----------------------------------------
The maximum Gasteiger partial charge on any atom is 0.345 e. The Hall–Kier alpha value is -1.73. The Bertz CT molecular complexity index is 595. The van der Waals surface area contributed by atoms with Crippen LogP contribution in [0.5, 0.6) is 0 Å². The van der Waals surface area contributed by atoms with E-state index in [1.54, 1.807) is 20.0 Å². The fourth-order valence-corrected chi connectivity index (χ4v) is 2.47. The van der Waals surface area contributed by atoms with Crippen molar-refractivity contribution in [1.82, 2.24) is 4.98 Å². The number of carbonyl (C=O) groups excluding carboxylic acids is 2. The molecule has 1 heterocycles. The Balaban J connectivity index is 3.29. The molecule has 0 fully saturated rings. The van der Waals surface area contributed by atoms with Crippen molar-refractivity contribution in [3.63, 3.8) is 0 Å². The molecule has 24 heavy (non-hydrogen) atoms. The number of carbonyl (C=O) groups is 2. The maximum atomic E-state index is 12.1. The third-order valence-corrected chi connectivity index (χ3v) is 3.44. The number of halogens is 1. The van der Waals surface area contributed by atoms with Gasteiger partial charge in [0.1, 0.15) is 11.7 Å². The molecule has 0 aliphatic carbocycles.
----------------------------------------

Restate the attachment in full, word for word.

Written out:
The maximum Gasteiger partial charge on any atom is 0.345 e. The Hall–Kier alpha value is -1.73. The Bertz CT molecular complexity index is 595. The van der Waals surface area contributed by atoms with Crippen LogP contribution in [0.5, 0.6) is 0 Å². The van der Waals surface area contributed by atoms with E-state index in [1.54, 1.807) is 20.0 Å². The fourth-order valence-corrected chi connectivity index (χ4v) is 2.47. The van der Waals surface area contributed by atoms with Crippen molar-refractivity contribution in [1.82, 2.24) is 4.98 Å². The number of carbonyl (C=O) groups excluding carboxylic acids is 2. The molecule has 1 heterocycles. The Balaban J connectivity index is 3.29. The molecule has 0 fully saturated rings. The van der Waals surface area contributed by atoms with Crippen molar-refractivity contribution in [3.63, 3.8) is 0 Å². The molecule has 24 heavy (non-hydrogen) atoms. The number of carbonyl (C=O) groups is 2. The maximum atomic E-state index is 12.1. The third-order valence-corrected chi connectivity index (χ3v) is 3.44. The number of halogens is 1. The van der Waals surface area contributed by atoms with Gasteiger partial charge in [0.1, 0.15) is 11.7 Å². The molecule has 0 aliphatic carbocycles.